U.S. Equal Employment Opportunity Commission
The anti-discrimination laws give you a limited amount of time to file a charge of discrimination. In general, you need to file a charge within 180 calendar days from the day the discrimination took place. The 180 calendar day filing deadline is extended to 300 calendar days if a state or local agency enforces a law that prohibits employment discrimination on the same basis. The rules are slightly different for age discrimination charges. For age discrimination, the filing deadline is only extended to 300 days if there is a state law prohibiting age discrimination in employment and a state agency or authority enforcing that law. The deadline is not extended if only a local law prohibits age discrimination.
Note: Federal employees and job applicants have a different complaint process, and generally must contact an agency EEO Counselor within 45 days. The time limit can be extended under certain circumstances.
Regardless of how much time you have to file, it is best to file as soon as you have decided that is what you would like to do.
Time limits for filing a charge with EEOC generally will not be extended while you attempt to resolve a dispute through another forum such as an internal grievance procedure, a union grievance, arbitration or mediation before filing a charge with EEOC. Other forums for resolution may be pursued at the same time as the processing of the EEOC charge.
Holidays and weekends are included in the calculation, although if the deadline falls on a weekend or holiday, you will have until the next business day. Figuring out how much time you have to file a charge is complicated. If you aren't sure how much time is left, you should contact one of our field offices as soon as possible so we can assess whether you still have time.
Also, if more than one discriminatory event took place, the deadline usually applies to each event. For example, let's say you were demoted and then fired a year later. You believe the employer based its decision to demote and fire you on your race, and you file a charge the day after your discharge. In this case, only your claim of discriminatory discharge is timely. In other words, you must have filed a charge challenging the demotion within 180/300 days from the day you were demoted. If you didn't, we would only investigate your discharge. There is one exception to this general rule and that is if you are alleging ongoing harassment.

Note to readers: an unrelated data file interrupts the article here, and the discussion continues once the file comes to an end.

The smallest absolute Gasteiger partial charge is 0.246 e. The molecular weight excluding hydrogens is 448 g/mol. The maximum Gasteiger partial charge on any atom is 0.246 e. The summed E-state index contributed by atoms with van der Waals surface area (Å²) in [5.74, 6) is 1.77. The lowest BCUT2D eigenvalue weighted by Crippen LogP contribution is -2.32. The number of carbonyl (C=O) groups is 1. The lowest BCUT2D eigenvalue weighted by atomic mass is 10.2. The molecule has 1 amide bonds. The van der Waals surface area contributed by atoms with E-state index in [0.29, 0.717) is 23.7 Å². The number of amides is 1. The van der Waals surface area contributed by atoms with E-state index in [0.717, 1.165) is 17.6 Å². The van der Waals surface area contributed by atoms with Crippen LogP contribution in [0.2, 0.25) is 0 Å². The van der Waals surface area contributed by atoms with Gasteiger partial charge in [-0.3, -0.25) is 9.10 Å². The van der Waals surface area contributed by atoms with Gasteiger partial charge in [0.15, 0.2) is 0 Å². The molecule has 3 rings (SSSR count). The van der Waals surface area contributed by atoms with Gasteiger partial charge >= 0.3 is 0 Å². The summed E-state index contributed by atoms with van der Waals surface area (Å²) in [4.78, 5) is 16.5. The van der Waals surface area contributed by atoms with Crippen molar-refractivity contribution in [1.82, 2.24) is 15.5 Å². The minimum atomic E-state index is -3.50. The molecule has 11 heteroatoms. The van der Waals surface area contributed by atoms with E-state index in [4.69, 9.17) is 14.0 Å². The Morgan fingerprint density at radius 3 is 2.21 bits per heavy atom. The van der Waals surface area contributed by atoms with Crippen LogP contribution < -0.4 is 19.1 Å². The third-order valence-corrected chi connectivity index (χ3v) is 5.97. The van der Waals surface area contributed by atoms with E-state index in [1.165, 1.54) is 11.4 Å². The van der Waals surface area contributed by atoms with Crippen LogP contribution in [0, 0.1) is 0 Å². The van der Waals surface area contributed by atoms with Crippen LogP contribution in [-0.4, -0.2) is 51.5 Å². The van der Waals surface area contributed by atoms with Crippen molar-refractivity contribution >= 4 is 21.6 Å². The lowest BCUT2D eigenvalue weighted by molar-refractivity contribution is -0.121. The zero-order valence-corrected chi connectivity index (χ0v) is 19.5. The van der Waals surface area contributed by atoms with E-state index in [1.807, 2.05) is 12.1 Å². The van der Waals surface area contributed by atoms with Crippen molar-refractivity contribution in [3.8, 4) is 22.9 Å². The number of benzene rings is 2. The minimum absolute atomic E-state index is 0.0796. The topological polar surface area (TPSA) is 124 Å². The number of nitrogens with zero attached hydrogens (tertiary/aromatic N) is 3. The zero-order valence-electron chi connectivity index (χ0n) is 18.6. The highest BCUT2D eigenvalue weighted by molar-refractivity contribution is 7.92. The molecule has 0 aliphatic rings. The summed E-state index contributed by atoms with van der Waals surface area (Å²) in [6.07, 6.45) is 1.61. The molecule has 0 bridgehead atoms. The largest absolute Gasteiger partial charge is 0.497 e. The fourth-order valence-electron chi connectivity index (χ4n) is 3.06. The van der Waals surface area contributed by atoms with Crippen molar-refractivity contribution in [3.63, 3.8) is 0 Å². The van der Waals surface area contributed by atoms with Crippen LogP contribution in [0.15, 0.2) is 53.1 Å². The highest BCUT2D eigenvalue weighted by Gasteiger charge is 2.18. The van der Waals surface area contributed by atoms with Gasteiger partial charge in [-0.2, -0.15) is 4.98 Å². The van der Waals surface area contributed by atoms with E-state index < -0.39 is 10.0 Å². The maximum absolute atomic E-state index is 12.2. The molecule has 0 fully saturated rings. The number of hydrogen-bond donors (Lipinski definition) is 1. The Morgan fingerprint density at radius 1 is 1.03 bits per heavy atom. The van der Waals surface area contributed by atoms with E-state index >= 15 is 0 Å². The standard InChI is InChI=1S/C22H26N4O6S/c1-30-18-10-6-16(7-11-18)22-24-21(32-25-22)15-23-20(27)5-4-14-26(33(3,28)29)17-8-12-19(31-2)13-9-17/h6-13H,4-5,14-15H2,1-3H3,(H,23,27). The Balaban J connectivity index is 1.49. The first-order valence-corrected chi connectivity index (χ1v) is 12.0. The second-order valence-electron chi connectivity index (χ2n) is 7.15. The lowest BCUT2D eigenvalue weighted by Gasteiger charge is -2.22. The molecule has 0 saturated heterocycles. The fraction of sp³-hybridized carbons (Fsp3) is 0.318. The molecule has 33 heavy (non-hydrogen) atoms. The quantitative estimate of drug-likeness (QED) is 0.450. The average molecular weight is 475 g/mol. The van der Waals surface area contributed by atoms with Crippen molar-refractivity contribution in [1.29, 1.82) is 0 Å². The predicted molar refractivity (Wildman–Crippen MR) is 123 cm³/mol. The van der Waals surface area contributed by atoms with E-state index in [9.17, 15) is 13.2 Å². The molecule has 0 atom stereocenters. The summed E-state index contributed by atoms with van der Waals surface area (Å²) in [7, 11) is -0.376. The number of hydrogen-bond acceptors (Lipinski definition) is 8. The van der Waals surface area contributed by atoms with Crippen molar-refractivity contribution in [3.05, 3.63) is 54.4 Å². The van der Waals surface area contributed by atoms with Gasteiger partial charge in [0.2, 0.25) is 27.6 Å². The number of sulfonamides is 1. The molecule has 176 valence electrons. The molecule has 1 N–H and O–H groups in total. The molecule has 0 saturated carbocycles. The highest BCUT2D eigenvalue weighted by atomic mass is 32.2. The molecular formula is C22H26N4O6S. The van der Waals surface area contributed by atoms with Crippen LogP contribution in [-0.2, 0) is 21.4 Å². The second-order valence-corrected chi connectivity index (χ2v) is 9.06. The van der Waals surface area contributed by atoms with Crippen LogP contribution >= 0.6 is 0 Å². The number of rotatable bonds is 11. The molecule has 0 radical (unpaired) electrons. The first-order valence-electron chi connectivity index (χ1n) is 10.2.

In harassment cases, you must file your charge within 180 or 300 days of the last incident of harassment, although we will look at all incidents of harassment when investigating your charge, even if the earlier incidents happened more than 180/300 days earlier.
If you plan to file a charge alleging a violation of the Equal Pay Act (which prohibits sex discrimination in wages and benefits), different deadlines apply. Under the Equal Pay Act, you don't need to file a charge of discrimination with EEOC. Instead, you are allowed to go directly to court and file a lawsuit. The deadline for filing a charge or lawsuit under the EPA is two years from the day you received the last discriminatory paycheck (this is extended to three years in the case of willful discrimination).
Keep in mind, Title VII also makes it illegal to discriminate based on sex in the payment of wages and benefits. What this means is, if you have an Equal Pay Act claim, you may also want to file a Title VII claim. In order to pursue a Title VII claim, you must file a charge with EEOC first. Filing a Title VII charge will not extend the deadline for filing an EPA lawsuit. Figuring out how much time you have to file a charge is complicated. It also can be difficult to figure out the pros and cons of filing a charge under the EPA instead of a lawsuit. Our field office staff would be happy to speak with you to explore your options.